6 Moving Ways to Scatter Ashes from Around the World

Scattering ashes in water. Photo from the blog by Pulvis Art Urns

Nowadays, more and more people opt for cremation over burial, simply because it’s much more economical and allows you to maintain a memorial for your loved one in your home. Many people, however, prefer to scatter the ashes as this is often thought to be a spiritual act for setting one free. 

If you are seeking a helpful advise about scattering, this guide will give you some ideas and tips how to do that. 

Those who choose cremation often scatter the ashes as a symbolic gesture of letting go of their grief. Scattering ceremonies should be held somewhere that has meaning for either the deceased or their family.

 Cremation urn for ashes "Light" by Pulvis Art Urns - buy now 

A baseball fan may request that his ashes are scattered at Dodger Stadium, another may opt for a “eco-burial” by having some of their ashes mixed with soil and planted with a sapling and other prefer keeping the ashes at home in a discrete contemporary urn for ashes. With cremation, the possibilities are as endless as your creativity.

If you are planning a scattering ceremony, check out these popular ways to scatter ashes from around the world.


Scatter at Sea - US Navy

    Because the ocean represents cleansing and rebirth, scattering ashes at sea or the beach is a popular method in the US. This ceremony is particularly meaningful for those who served in the Navy. The US Navy offers free scattering at sea ceremonies for veterans, however their families are not permitted to attend.

    If you’re looking for something a little less formal, you just need to find a body of water to release the ashes. In this case, we recommend using a biodegradable urn. 

    River Immersion - India

      Cremation is the preferred practice for Hindus in India. According to Hindu tradition, the ashes must be immersed in the holy Ganges River. The immersion is believed to release the soul to eventually be reborn, while representing union with nature.

       Ceramic Urn for Ashes by Pulvis Art Urns - Model "Stone"

      Ceramic Urn for Ashes by Pulvis Art Urns - Model "Stone" - buy now 


      Trip Around the World

        Grief is often a paralysing and debilitating feeling, which is why travelling can be so powerful. A recent trend in travelling the world to scatter the ashes of a loved one has become a beautiful scattering practice. You may choose to spread ashes at some of your loved one’s favourite locations, or places they always wanted to visit. The US National Parks system even has their own scattering program.

        They also have various regulations, therefore, contacting the National Parks Service would be the best bet for gathering information on the one in which you’re interested.

        Scattered from Air - India

          The assassination of Prime Minister Indira Gandhi left a nation heartbroken. After a traditional Hindu cremation, Indira’s son scattered her ashes over the stunning landscape of the Himalayan Mountains that she loved so much. Now this practice has spread in popularity around the world, as it allows the family a beautiful moment over a beloved landscape while scattering ashes.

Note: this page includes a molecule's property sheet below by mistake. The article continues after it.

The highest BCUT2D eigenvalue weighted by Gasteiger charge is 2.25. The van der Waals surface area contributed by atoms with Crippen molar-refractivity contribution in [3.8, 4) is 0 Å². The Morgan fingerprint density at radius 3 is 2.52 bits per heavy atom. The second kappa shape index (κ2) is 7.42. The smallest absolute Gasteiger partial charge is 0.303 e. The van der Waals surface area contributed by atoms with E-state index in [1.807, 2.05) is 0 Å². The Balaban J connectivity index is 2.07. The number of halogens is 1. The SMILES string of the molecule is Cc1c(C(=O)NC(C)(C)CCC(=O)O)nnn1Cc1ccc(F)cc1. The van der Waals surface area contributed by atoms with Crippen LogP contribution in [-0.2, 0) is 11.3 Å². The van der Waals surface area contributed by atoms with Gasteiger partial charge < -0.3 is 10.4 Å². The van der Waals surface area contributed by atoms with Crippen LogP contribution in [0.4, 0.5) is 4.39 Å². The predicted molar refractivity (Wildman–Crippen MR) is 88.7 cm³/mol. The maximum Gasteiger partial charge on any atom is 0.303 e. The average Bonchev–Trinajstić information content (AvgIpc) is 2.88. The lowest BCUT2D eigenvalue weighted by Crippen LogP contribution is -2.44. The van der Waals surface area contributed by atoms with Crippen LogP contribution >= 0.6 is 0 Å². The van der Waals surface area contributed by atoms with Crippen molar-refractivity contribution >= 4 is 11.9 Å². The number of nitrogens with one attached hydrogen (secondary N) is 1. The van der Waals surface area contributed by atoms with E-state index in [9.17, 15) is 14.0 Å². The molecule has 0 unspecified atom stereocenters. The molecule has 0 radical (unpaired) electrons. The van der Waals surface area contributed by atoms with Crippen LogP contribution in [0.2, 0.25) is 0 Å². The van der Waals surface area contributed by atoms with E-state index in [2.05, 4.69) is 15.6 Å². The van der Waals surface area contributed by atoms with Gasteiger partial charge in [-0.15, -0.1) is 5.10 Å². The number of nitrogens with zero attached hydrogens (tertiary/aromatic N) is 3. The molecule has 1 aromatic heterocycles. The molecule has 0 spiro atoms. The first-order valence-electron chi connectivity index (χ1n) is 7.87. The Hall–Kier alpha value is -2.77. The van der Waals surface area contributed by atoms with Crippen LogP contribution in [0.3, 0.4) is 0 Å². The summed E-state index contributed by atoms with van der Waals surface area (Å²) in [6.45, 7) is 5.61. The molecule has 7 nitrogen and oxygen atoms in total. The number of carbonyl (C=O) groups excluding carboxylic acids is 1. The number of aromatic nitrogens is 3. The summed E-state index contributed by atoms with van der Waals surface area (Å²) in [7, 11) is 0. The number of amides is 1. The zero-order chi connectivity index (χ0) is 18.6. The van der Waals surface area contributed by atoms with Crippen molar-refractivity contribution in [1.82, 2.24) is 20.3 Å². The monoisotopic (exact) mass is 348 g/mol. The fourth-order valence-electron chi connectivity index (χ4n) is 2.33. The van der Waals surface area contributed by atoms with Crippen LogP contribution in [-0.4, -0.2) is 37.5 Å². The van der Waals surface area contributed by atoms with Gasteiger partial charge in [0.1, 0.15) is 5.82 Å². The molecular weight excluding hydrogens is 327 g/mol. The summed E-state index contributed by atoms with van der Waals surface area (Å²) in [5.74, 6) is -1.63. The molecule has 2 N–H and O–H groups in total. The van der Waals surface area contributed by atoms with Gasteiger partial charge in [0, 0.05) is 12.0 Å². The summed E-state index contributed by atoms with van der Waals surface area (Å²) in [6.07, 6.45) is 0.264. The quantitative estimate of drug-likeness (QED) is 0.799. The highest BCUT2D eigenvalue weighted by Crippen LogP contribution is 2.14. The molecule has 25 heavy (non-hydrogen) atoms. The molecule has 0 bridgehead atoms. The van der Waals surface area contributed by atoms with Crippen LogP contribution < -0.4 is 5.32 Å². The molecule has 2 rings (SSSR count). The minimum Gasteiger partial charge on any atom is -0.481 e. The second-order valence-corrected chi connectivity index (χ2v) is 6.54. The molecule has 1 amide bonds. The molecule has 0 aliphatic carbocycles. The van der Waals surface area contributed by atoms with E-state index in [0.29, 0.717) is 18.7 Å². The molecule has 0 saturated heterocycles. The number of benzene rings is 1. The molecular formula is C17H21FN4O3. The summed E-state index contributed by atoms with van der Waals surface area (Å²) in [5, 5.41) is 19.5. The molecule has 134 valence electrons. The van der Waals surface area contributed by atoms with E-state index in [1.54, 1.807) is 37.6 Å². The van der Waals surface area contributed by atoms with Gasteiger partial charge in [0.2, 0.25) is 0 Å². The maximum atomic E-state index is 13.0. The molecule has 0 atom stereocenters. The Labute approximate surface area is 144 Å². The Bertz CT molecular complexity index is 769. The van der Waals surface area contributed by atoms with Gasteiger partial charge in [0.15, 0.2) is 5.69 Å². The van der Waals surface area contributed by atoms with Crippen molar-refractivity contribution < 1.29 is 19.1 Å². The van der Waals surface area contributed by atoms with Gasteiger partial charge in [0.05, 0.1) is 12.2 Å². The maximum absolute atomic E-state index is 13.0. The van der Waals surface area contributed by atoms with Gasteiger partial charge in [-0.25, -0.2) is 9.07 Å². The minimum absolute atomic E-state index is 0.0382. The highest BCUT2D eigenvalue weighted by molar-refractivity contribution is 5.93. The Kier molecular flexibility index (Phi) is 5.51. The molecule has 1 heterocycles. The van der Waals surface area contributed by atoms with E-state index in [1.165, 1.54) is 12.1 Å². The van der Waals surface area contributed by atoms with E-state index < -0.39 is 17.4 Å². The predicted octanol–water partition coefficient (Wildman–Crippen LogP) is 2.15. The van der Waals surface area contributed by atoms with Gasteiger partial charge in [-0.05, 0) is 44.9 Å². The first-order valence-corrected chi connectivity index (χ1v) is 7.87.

This method has become more popular over the past few years. Your loved one may have been an army pilot, or they simply wanted to be scattered from up high. Drone scattering may also be an option.

          Cremation urns for ashes by Pulvis Art Urns

          Cremation urns for ashes by Pulvis Art Urns - buy now 

          Casting Ashes

          This is probably what comes to mind when thinking about scattering ashes.
          It’s performed either by hand or with a scattering tube.

          If you're thinking of casting or scattering ashes, be aware that cremains are much heavier than what most people think of as "ashes." This means that, while some of the cremains will float away in the air, some of the remains may simply fall.

          Because some of the cremains will float away, it's a good idea to have any guests stand upwind, so they don't accidentally get in the ashes' path.

          Trenching Ashes

          This procedure involves digging a  small trench of fairly shallow depth in the ground or on the beach. The cremains are then put into the small trench and the dirt or sand is pushed over the ashes.

          The ritual can be performed at night with candles or with the mourners circled around the area. Another interesting approach is to do this close to the sea so that the tide will come in and eventually take cremains away.


          Ceramic urn for ashes "The Passage" by Pulvis

          Ceramic urn for ashes "The Passage" by Pulvis - buy now 

          Get Creative

          Whether you want to scatter ashes around the world, hold them in a keepsake ceramic urn, host an “eco-burial,” or any combination of the above, this list of fascinating scattering practices should inspire you to put together a grief ritual that helps you heal.

           If you need any further help with making the right decision do not hesitate to contact us at [email protected] 

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